For The Daily Journal


The smalltown, Milan 1954 basketball story provides hope and inspiration for young Kentucky basketball player Vincent Croyle.

Croyle plays for Mary Queen of Heaven Middle School and says he has never been able to compete with the top schools. His brother Dominic plays for St. Henry High School, which has not been a basketball powerhouse for a long time.

Milan’s journey keeps the two brothers optimistic about the talent and potential their basketball teams have to compete at the highest level.

Both Dominic and Vincent Croyle are big fans of the movie “Hoosiers” that captures Milan’s historic moment. Sunday, Bill Croyle brought his two sons from Erlanger, Kentucky, to North Vernon to meet the players of the 1954 Milan team that beat a school more than 10 times its size in Muncie Central for the 1954 Indiana high school state championship.

“It’s really cool to meet the people who are known as legends around these parts,” Vincent Croyle said. “To actually see them here and get to have conversations with them is really nice.”

Bobby Plump, Roger Schroder, Ray Craft, Glen Butte, Rollin Cutter and Gene White were the six Milan players who visited North Vernon to celebrate their accomplishments with several people across the state who are inspired by their story. Participants lined up for autographs before stepping into Park Theater to relive the moment through watching the movie “Hoosiers.”

Dominic Croyle, who got a chance to try on Plump’s championship ring, had his Milan High School shirt signed while players wrote their names in Vincent Croyle’s notebook.

Albert Jackson was one of the four 1954 North Vernon players who showed up to the celebration. Jackson played against the Indians, winning his junior year and falling one point shy his senior year. Plump does not remember the 38-37 victory, but Jackson remembers it all too well and reminded him during Sunday’s reunion.

Jackson guarded Plump when he hit the game-winning shot that beat North Vernon just three games before the start of the postseason. Jackson kept tabs on Plump over the years through Jackson’s son-in-law’s father, but had not seen he rest of the Milan team since they were running the courts as teenagers. Reuniting with each other this week was nothing new for the Milan players who have been getting together once a year since 1955.

Plump, who also hit the game-winning shot in the state championship, remembers having thousands of fans trying to meet the team as it traveled back into town after beating Muncie Central in Indianapolis. But he claims he and his teammates had no idea that their victory would become the historical inspiration that it has been.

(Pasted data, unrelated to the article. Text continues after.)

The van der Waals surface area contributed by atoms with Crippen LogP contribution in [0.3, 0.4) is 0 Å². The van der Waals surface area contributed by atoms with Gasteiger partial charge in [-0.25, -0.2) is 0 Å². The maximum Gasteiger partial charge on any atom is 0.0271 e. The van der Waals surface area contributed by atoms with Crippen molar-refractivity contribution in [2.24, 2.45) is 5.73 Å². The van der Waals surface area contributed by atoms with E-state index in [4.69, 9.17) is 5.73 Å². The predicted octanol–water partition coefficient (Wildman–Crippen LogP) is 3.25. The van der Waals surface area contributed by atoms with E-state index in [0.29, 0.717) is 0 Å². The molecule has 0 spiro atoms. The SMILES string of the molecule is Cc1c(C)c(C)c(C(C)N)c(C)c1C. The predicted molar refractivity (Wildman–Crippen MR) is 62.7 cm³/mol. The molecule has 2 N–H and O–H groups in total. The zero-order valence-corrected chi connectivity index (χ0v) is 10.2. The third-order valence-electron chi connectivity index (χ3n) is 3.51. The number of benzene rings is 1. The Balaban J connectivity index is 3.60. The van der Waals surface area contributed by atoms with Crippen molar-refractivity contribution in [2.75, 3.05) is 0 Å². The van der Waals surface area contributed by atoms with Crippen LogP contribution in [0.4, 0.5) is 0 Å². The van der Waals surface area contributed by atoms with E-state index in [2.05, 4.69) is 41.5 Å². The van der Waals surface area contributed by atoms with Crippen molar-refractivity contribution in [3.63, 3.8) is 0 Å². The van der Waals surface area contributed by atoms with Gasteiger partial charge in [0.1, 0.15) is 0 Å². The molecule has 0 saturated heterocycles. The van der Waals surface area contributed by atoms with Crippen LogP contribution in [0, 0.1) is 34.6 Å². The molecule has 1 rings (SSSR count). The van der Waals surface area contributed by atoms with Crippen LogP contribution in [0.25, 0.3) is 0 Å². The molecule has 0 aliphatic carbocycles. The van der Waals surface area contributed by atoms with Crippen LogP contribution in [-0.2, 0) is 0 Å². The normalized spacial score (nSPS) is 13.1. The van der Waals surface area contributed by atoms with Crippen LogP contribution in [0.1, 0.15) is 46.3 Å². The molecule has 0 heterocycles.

“It just happened,” Plump said. “We were playing and having fun. If that inspires them, that’s wonderful, that’s great. It certainly wasn’t what we set out to do. We set out to win games and hopefully win a tournament. It’s very gratifying if they feel like that’s something that has helped them in their basketball career.”

Plump enjoys getting together and being a a part of events, as do the rest of the players involved. Butte and Plump understand what winning the state title has meant for the community from a basketball standpoint, but they both agree that is nothing compared to what it has done for the school from an educational standpoint.

Plump was the youngest of six, and none of his older siblings were given the chance to go to college. None of the players would have been able to attend college either if it were not for basketball breaking down the financial barriers, Plump said.

Nine of the 10 players who dressed and 10 of the entire 12-man roster attended college. Seventeen out of Milan’s 30-student graduating class in 1954 attended college, compared to what Plump estimates as a combined 18 from the previous four years.

Ron Truitt, who died in 1988 of colon cancer, received a scholarship to the University of Houston. Truitt became a coach, then principal at a school in Houston after college, and Plump believes Truitt’s life would have taken a different path if it were not for basketball.

“Becoming a principal, coming from his background, basketball saved him,” Plump said. “You drive by that school now, and you look over, it’s called Ronnie Truitt Middle School. Now, that’s a success story … basketball gave us an opportunity to live a life we wouldn’t have had an opportunity to live.”

Don Burchett who played a role as one of the photographers in the movie “Hoosiers” also showed up to North Vernon, and he understands the importance of the moment beyond the sport aspect. Burchett attends the ’54 Milan events in hopes of instilling inspiration into young kids like Dominic and Vincent Croyle and many others that can be used in life and on the court.

“That’s why we’re doing it,” Burchett said. “It’s for the little guys … No matter who you are, no matter where you come from or what size that you are, the underdog is always going to have an opportunity like the ‘Milan ‘54 Miracle’ and the movie ‘Hoosiers.’”